ALEXANDRIA, La. — A Japanese man who served nearly 20 years in federal prison for his participation in a 1986 rocket attack on the U.S. Embassy in Jakarta, Indonesia, was removed from the United States Thursday by officers with U.S. Immigration and Customs Enforcement's (ICE) Enforcement and Removal Operations (ERO).
Tsutomu Shirosaki, 67, was convicted in U.S. District Court for the District of Columbia in February 1998 of assault with intent to murder, attempted destruction of buildings, attempted murder of internationally protected persons and violent attack on official premises of internationally protected persons. According to court documents, Shirosaki participated in the May 1986 attack on the U.S. and Japanese embassies in Jakarta, during which three homemade rockets were fired and a car bomb was set off outside a building housing Canada’s diplomatic mission. Shirosaki participated in the attack as a member of the Japanese Red Army.
ERO officers took Shirosaki into immigration custody in January following his release from federal prison in Yazoo City, Miss.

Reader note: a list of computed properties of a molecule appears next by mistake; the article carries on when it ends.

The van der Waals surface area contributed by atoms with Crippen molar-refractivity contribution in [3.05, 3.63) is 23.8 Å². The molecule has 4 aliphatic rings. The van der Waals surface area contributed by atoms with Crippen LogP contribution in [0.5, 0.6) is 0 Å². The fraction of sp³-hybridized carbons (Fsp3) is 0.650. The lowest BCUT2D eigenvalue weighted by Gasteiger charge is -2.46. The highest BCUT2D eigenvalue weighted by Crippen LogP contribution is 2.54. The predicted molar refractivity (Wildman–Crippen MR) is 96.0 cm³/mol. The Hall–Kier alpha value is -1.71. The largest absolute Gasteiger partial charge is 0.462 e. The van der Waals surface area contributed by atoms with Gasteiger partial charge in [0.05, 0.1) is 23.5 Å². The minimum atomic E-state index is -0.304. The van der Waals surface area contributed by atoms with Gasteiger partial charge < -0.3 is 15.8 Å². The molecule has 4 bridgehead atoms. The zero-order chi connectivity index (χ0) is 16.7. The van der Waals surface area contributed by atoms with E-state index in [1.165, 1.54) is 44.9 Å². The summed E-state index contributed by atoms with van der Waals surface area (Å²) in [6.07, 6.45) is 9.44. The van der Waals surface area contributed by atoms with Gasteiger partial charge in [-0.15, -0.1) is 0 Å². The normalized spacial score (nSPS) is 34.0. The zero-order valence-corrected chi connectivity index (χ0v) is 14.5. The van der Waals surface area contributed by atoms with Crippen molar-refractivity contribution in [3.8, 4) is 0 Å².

Shirosaki was removed Thursday by ERO officers accompanied by Japanese National Police officers via commercial aircraft from the Alexandria International Airport in Alexandria to Narita Airport in Tokyo. ERO officers transferred Shirosaki into Japanese law enforcement custody upon arrival in the country Friday where he faces additional felony prosecution.
Since Oct. 1, 2009, ERO has removed more than 720 foreign fugitives from the United States who were being sought in their native countries for serious crimes, including kidnapping, rape and murder. ERO works with the ICE Homeland Security Investigations (HSI) Office of International Affairs, foreign consular offices in the United States, and Interpol to identify foreign fugitives illegally present in the country.
In fiscal year 2014, ERO removed 315,943 individuals from the United States. In addition to convicted criminals, the agency's enforcement priorities include those apprehended while attempting to unlawfully enter the United States, illegal re-entrants – individuals who returned to the United States after being previously removed by ICE – and immigration fugitives. In fiscal year 2014, 98 percent of ICE removals met these priorities.